In round 23, he beats Reshevsky when he should have lost. The game looked rather drawn for the first 28 moves with lots of maneuvers but no real targets. Boredom coupled with the desire to mix things up, makes Kotov take a risk with a pawn move that weakens a couple key diagonals ( moves the f2-f4 and now c5-g1 and a8-h1 are weak). Reshevsky over-estimates the possibilities and returns the favor to give Kotov a chance to equalize and wiggle out of complications. Like a cat, he survives the middle game and enters a knight and pawn ending with a stronger knight position. Reshevsky attempts to sacrifice his weaker knight to gain two passers but they get stopped as Kotov had his own baby queen en route.
Smyslov, as you may know, is the key player in this match ( not to spoil the series…but since the book has been around for almost 40 years… Smyslov wins). He’s almost undefeated until…. Round 21 against Kotov. Kotov plays 1.c4 and brings on a space grabbing closed position. Black recovers from the opening by liquidating the center and then advancing and fixing a pawn on White’s e4. At one point, it appears Black gets over confident and lands a knight in a way the allows Kotov to sacrifice a rook for two minor pieces. The endgame shows how the “extra material” can be of advantage. Huzzah!
In a loose translation from Kotov’s “Memoirs of a Chess Player” :

At that point, Smyslov was leading. I was somewhere in the middle of the tournament table. Reshevsky was right behind Smyslov. The reader will understand my situation: just as in Groningen, I had obstructed a colleague’s path to the supreme sporting title, without the win bringing any material improvement to my own tournament position. I understood very well the absurdity of what had happened, and that I would not get any plaudits for this win over Smyslov from my compatriots, who so closely shared in the successes of the Muscovite.

It is sufficient to say that when, as usual, I telephoned my wife in Moscow that evening, she immediately asked me:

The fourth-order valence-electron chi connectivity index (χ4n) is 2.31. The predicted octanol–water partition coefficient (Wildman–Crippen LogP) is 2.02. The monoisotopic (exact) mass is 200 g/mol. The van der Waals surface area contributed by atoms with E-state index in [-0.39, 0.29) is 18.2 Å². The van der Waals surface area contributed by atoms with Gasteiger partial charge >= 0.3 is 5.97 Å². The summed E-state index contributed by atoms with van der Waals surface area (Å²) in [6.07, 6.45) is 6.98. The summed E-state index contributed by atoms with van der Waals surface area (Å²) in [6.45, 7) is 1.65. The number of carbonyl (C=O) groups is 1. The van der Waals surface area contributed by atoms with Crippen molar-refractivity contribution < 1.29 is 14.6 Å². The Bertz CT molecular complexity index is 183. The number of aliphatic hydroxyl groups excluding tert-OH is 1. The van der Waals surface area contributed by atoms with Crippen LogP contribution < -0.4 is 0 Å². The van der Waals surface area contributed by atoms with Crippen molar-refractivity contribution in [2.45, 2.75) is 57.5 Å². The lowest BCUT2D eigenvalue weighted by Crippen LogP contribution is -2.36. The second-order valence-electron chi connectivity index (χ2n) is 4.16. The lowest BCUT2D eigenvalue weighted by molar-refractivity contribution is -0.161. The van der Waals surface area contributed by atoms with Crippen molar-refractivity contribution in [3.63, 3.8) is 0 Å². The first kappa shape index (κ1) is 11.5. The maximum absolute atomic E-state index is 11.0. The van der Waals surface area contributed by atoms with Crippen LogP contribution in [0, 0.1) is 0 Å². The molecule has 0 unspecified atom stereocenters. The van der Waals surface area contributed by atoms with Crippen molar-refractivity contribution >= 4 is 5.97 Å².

“What are you playing at over there? I’ve had chess fans on the phone here, cursing you. Is that what you want?”

But there was nothing to be done – sport is sport! I secretly hoped that I would be able to undo some of the damage later on. I still had one more game to play against Smyslov’s main rival, Reshevsky. And so it happened. Exploiting Reshevsky’s inaccuracies, I won.

Epilog:
Alexander Kotov’s Legacy is in his writings. I think one of the most popular books is “ Think like a Grandmaster” where he talks about the tree of analysis and other ways to prune the candidate moves. What’s even more remarkable is that until that book was published, we had “handbooks” on positional play, tomes on endgames and openings, puzzle books but none really on thought processes. He had a whole series on the “Grandmaster” theme. He was a very prolific author. He died in Moscow on January 8, 1981.

Wednesday, June 10, 2009

Zurich 1953: Mark Taimanov, the Romantic!

Much is already available about the biography of this well rounded chess player. On chessbase.com you can find an autobiography written in 2006 when he turned 80. http://www.chessbase.com/newsdetail.asp?newsid=2927

Being born on February 7, 1926 made him 27 at the time of Zurich. He was a freshly minted GM ( in 1952) and it sure showed. Though he tied for 8th place in this candidates match, his style shows a strong positional player who knows how to build on accumulations of small advantages meet hyper-modern games with some ingenuity .

Let’s start with looking at how he defeats Petrosian in round 5 with the Black pieces. Taimanov launches into a Queen’s Indian defense and Petrosian starts out by provoking the move c7-c6 to block that queen-side fianchettoed bishop. The game bounces in a typical White attack on the queen side versus black trying to stir up a central attack. Not willing to get strangled, Taimanov opens up the center by taking a risky knight move to e4. He follows through with the exchange and parries a double threat by exchanging his rook and 2 pawns for two knights.

(see diagram after move 17 ...Rxe4) This creates the right psychological imbalance as he secures White’s central pawns. Despite his exposed King hiding behind his pieces, Taimanov prevents Petrosian from rallying his rooks and exchanges one pair off the board while creating his own mating threats. In the end, the bishop pair trumps the white pieces.